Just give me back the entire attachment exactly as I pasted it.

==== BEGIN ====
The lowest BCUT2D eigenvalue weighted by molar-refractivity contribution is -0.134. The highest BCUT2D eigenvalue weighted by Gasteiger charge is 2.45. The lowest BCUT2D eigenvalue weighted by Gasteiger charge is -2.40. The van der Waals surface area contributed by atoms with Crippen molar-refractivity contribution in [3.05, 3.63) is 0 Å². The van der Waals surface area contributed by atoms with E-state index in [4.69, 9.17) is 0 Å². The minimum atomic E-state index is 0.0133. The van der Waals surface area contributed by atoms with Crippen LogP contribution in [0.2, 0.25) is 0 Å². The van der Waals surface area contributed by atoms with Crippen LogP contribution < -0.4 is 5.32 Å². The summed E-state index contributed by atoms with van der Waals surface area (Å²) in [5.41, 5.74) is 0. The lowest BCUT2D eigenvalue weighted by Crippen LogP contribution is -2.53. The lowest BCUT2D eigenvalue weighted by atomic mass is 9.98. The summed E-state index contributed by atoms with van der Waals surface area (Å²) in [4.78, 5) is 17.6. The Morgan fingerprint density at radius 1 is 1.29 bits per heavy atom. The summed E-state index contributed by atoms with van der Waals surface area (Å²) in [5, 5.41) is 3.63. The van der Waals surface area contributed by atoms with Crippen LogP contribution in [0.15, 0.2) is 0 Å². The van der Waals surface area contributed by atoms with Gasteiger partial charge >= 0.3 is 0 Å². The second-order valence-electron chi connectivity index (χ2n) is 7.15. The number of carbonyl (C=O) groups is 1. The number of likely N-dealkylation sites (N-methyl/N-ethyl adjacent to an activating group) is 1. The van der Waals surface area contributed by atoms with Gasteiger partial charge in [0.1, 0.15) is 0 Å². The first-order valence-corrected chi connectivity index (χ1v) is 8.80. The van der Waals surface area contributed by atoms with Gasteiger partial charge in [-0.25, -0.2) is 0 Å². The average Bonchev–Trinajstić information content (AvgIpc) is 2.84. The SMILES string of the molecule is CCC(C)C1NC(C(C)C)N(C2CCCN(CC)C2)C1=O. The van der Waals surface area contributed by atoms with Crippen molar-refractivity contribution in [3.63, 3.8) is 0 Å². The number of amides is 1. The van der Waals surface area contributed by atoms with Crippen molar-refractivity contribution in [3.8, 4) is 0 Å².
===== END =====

The lowest BCUT2D eigenvalue weighted by molar-refractivity contribution is -0.134. The highest BCUT2D eigenvalue weighted by Gasteiger charge is 2.45. The lowest BCUT2D eigenvalue weighted by Gasteiger charge is -2.40. The van der Waals surface area contributed by atoms with Crippen molar-refractivity contribution in [3.05, 3.63) is 0 Å². The van der Waals surface area contributed by atoms with E-state index in [4.69, 9.17) is 0 Å². The minimum atomic E-state index is 0.0133. The van der Waals surface area contributed by atoms with Crippen LogP contribution in [0.2, 0.25) is 0 Å². The van der Waals surface area contributed by atoms with Crippen LogP contribution < -0.4 is 5.32 Å². The summed E-state index contributed by atoms with van der Waals surface area (Å²) in [5.41, 5.74) is 0. The lowest BCUT2D eigenvalue weighted by Crippen LogP contribution is -2.53. The lowest BCUT2D eigenvalue weighted by atomic mass is 9.98. The summed E-state index contributed by atoms with van der Waals surface area (Å²) in [4.78, 5) is 17.6. The Morgan fingerprint density at radius 1 is 1.29 bits per heavy atom. The summed E-state index contributed by atoms with van der Waals surface area (Å²) in [5, 5.41) is 3.63. The van der Waals surface area contributed by atoms with Crippen LogP contribution in [0.15, 0.2) is 0 Å². The van der Waals surface area contributed by atoms with Gasteiger partial charge >= 0.3 is 0 Å². The second-order valence-electron chi connectivity index (χ2n) is 7.15. The number of carbonyl (C=O) groups is 1. The number of likely N-dealkylation sites (N-methyl/N-ethyl adjacent to an activating group) is 1. The van der Waals surface area contributed by atoms with Gasteiger partial charge in [0.1, 0.15) is 0 Å². The first-order valence-corrected chi connectivity index (χ1v) is 8.80. The van der Waals surface area contributed by atoms with Gasteiger partial charge in [-0.25, -0.2) is 0 Å². The average Bonchev–Trinajstić information content (AvgIpc) is 2.84. The SMILES string of the molecule is CCC(C)C1NC(C(C)C)N(C2CCCN(CC)C2)C1=O. The van der Waals surface area contributed by atoms with Crippen molar-refractivity contribution in [3.63, 3.8) is 0 Å². The number of amides is 1. The van der Waals surface area contributed by atoms with Crippen molar-refractivity contribution in [3.8, 4) is 0 Å².